The CMU student t is also focused on the teeth of Homo naledi. She studies the following:
- Number of roots
- Wear patterns
These can be compared to more modern humans and their dental characteristics from about 100,000 years ago, with fossils that were found there in the same region. Examination and comparisons between the two cultures will help determine how old those teeth are.
“If the species turns out to be around 2 million years old, then it will be the earliest appearance of the Homo genus that demonstrates such primitive morphology and ritualized behavior at the same time,” Webb said. “If it turns out to be closer to around 1 million years old or younger, it would mean that many different types of ancient humans coexisted at similar times in South Africa than was previously thought.”
As Webb’s project continues to pick up speed, her supervisor at CMU is also enjoying the rewards of what new technology is beginning to offer in their field. She points out the obvious issue in that fossils are so fragile. Handling them is always precarious, and for that reason, they generally are not shared for quite some time, if at all. With 3D scanning and then 3D printing, the scientists can simply make their own identical replicas. This can be done affordably in their own labs—and best of all, they can handle the 3D printed fossils as much as needed for their studies. If something should happen to one, they just make another. The original fossil is never touched or damaged by others outside of the study.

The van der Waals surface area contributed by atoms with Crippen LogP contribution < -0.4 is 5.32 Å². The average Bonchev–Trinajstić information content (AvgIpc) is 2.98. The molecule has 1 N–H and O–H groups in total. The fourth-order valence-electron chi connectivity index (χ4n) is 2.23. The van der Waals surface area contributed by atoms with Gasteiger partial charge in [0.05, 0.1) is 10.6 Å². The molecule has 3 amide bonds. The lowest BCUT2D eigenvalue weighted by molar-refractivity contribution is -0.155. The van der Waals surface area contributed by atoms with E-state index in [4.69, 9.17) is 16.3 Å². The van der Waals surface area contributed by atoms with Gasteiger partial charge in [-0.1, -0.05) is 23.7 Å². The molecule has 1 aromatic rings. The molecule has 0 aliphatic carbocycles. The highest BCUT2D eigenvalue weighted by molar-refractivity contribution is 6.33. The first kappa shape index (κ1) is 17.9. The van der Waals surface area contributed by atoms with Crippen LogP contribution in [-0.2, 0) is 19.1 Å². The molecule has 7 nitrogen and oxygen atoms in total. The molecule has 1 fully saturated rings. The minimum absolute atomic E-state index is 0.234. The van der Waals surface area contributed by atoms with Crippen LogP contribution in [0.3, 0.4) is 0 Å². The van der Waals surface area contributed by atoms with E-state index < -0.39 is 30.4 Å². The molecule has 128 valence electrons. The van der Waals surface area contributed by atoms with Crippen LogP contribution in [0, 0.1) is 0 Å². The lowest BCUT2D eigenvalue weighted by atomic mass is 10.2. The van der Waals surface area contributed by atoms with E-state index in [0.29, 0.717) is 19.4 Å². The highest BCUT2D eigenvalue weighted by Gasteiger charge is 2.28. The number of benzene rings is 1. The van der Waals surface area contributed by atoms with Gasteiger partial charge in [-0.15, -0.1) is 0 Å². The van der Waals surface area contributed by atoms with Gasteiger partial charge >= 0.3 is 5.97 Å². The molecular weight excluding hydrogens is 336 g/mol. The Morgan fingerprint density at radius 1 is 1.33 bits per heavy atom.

“Historically, it has taken up to 20 years for research to be published after a dig site is discovered,” CMU anthropologist Rachel Caspari said. “These are young scientists, however, and they are doing things differently. By making the scans available online, others around the world can be a part of the research. It makes it more egalitarian and can make science work much better.”
“It’s a totally new way of doing science in our field,” says the supervising anthropologist. “If every fossil was scanned, and we could print them all out, we could have the whole human fossil record in front of us relatively cheaply. It would be fantastic.”
We’ve also seen 3D technology affecting other scientific cases, and often as museums are putting together entire skeletons of prehistoric creatures like dinosaurs, from Dreadnoughtus to T. rex. With both 3D scanning and printing technology, scientists are able to recreate missing parts from enormous skeletons, adding to collections and exhibits. Not only that, they are able to educate the public on how 3D printing is positively affecting their fields, even spotlighting which parts were 3D printing within an exhibit.
While essentially there is still no better way to find old bones than to scout, find, and then set up a dig, often quite extensively, today we see that after a find of any size, 3D technology is allowing for a transformation in anthropology and related sciences through the sharing of information around the world, enriching many—rather than just one team for many years—showing some fascinating progress in a modern world driven by ever curious Homo sapiens who seem to be growing more generous with their finds—finally! Discuss further in the 3D Printed Homo Naledi Fossils forum over at 3DPB.com.[Source: Central Michigan University / All images supplied directly to 3DPrint.com by CMU.]